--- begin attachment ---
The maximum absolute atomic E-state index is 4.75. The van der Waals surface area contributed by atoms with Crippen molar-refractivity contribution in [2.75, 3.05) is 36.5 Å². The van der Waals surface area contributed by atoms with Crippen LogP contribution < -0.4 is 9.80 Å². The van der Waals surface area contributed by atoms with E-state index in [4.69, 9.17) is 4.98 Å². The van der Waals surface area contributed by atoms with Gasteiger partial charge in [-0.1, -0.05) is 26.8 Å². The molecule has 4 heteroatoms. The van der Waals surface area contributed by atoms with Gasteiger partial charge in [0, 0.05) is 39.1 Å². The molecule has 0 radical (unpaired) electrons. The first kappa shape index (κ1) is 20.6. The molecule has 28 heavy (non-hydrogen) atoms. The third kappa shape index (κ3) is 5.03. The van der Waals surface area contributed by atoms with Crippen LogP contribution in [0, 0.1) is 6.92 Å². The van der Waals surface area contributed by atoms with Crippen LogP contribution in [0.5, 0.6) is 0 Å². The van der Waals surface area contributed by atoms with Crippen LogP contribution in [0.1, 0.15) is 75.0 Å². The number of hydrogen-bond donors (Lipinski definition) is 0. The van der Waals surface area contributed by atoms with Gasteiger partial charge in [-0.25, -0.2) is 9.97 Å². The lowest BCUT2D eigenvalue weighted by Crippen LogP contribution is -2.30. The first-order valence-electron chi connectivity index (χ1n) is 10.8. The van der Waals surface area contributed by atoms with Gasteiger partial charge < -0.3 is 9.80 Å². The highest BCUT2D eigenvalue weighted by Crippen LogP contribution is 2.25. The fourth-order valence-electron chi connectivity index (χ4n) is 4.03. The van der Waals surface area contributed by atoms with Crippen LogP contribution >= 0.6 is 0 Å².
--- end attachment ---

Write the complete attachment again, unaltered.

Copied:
The maximum absolute atomic E-state index is 4.75. The van der Waals surface area contributed by atoms with Crippen molar-refractivity contribution in [2.75, 3.05) is 36.5 Å². The van der Waals surface area contributed by atoms with Crippen LogP contribution < -0.4 is 9.80 Å². The van der Waals surface area contributed by atoms with E-state index in [4.69, 9.17) is 4.98 Å². The van der Waals surface area contributed by atoms with Gasteiger partial charge in [-0.1, -0.05) is 26.8 Å². The molecule has 4 heteroatoms. The van der Waals surface area contributed by atoms with Gasteiger partial charge in [0, 0.05) is 39.1 Å². The molecule has 0 radical (unpaired) electrons. The first kappa shape index (κ1) is 20.6. The molecule has 28 heavy (non-hydrogen) atoms. The third kappa shape index (κ3) is 5.03. The van der Waals surface area contributed by atoms with Crippen LogP contribution in [0, 0.1) is 6.92 Å². The van der Waals surface area contributed by atoms with Crippen LogP contribution in [0.5, 0.6) is 0 Å². The van der Waals surface area contributed by atoms with Crippen LogP contribution in [0.1, 0.15) is 75.0 Å². The number of hydrogen-bond donors (Lipinski definition) is 0. The van der Waals surface area contributed by atoms with Gasteiger partial charge in [-0.25, -0.2) is 9.97 Å². The lowest BCUT2D eigenvalue weighted by Crippen LogP contribution is -2.30. The first-order valence-electron chi connectivity index (χ1n) is 10.8. The van der Waals surface area contributed by atoms with Gasteiger partial charge < -0.3 is 9.80 Å². The highest BCUT2D eigenvalue weighted by Crippen LogP contribution is 2.25. The fourth-order valence-electron chi connectivity index (χ4n) is 4.03. The van der Waals surface area contributed by atoms with Crippen LogP contribution >= 0.6 is 0 Å².